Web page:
Northam: Virginia to reopen “slowly and deliberately”
In Phase One, retail stores and churches will be allowed to operate at 50% capacity.
Scheduled to go into effect on May 15, the first phase of Gov. Ralph Northam’s Forward Virginia plan for reopening businesses won’t look that much different to daily life now in Virginia, with a handful of exceptions. These include allowing retail stores and houses of worship to open at 50% capacity and restaurants to offer outdoor dining with 50% seating capacity.
“I want to reassure Virginians we are not opening the floodgates here. We are not flipping a light switch from closed to open. When the time is right, we will turn a dimmer switch up just a notch,” Northam said Friday during his regular COVID-19 news briefing. “The reality is the virus is still in our communities and we need to continue our vigilance and social distancing, hand washing and wearing of face protection when we’re out and about. … This plan will slowly and deliberately ease some of the restrictions, but not all.”
This is the Phase One reopening plan Northam announced:
- Public gatherings will remain limited to 10 people.
- Teleworking is still strongly encouraged.
- Wearing face coverings in public and around other people will be strongly encouraged.
- Nonessential retail establishments, currently limited to 10 customers at a time, will be allowed to operate at 50% capacity.
- In addition to offering takeout and delivery, restaurants and breweries will be allowed to offer outdoor dining at 50% seating capacity.
- Entertainment venues such as movie theaters and amusement parks will remain closed.
- Gyms and other fitness and exercise establishments will remain closed but will be allowed to offer outdoor classes.
- Currently limited to drive-in services and 10-person indoor limits, places of worship will be expanded to 50% capacity for indoor services.
- Personal grooming establishments such as hair and nail salons will be able to operate by appointment only, exercising strict social distancing. Face coverings will be required.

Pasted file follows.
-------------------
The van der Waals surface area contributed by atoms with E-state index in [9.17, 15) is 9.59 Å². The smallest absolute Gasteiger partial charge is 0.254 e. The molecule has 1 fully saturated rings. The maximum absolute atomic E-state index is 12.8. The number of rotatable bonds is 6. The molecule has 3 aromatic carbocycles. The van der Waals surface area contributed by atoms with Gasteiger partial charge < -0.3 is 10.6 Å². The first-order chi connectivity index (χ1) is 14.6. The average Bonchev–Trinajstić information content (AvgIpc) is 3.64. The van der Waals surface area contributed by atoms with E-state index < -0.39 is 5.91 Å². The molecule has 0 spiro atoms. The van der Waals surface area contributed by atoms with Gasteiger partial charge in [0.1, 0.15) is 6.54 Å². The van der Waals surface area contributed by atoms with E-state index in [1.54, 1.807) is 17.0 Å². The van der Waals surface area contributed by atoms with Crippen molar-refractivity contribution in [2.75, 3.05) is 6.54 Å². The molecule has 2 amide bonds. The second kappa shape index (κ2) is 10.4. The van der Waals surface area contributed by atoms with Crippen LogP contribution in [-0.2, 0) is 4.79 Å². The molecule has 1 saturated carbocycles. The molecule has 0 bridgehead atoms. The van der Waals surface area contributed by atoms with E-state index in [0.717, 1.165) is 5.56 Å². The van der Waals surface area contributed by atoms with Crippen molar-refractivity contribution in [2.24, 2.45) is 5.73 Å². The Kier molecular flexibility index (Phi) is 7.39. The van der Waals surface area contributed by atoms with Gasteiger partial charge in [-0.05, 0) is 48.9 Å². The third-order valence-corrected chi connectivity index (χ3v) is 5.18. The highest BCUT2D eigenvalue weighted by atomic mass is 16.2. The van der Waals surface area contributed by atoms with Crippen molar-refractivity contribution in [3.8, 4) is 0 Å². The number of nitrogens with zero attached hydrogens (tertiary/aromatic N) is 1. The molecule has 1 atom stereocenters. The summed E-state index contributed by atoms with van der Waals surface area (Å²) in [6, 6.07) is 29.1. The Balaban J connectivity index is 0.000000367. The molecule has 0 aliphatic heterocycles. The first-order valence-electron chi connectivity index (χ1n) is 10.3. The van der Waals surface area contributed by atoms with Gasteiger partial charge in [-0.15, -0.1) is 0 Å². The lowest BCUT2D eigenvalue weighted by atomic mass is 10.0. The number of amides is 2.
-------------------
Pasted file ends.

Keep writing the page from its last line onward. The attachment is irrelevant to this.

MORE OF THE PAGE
- Private campgrounds can reopen.
- State parks will remain open for day use and will phase in overnight stays.
- Child care will remain open for working families.
- Overnight summer camps will remain closed.
- Beaches will remain open only for exercise and fishing.
During Phase One, Northam said, it will still be safer for Virginians to remain at home and he urged businesses to continue teleworking and for Virginians to continue practicing social distancing.
Northam expects Phase One to last for at least two weeks and did not offer details about the next phase of reopening. He also said that beginning Phase One on May 15 is contingent on trends such as the number of COVID-19 cases in the commonwealth. While the number of coronavirus cases in Virginia has been going upward, Northam said that was expected and was due “in part” to increased testing.
Some communities, such as Northern Virginia, which has seen much higher numbers of COVID-19 cases, may choose to wait to enter Phase One, Northam said, and that decision will be up to the localities, which will be able to place tighter restrictions on social distancing if they feel it’s warranted.
The governor also emphasized that if impacted businesses are unable to meet the requirements for reopening under Phase One conditions, then “they must remain closed. No business is required by the state to be open.”
Northam also appealed to businesses to take “precautions to protect everyone, including employees.”
The governor added: “This virus is still with us. It has not gone away. It has no cure and no vaccination to date and we may be living with it for months or even years. Our efforts have slowed the spread, but they have not cured the disease. I don’t want people to let their guard down. When we move into this phase of easing restrictions, it will be even more important for people to behave cautiously, especially our most vulnerable populations — the elderly and those with underlying [health] conditions.”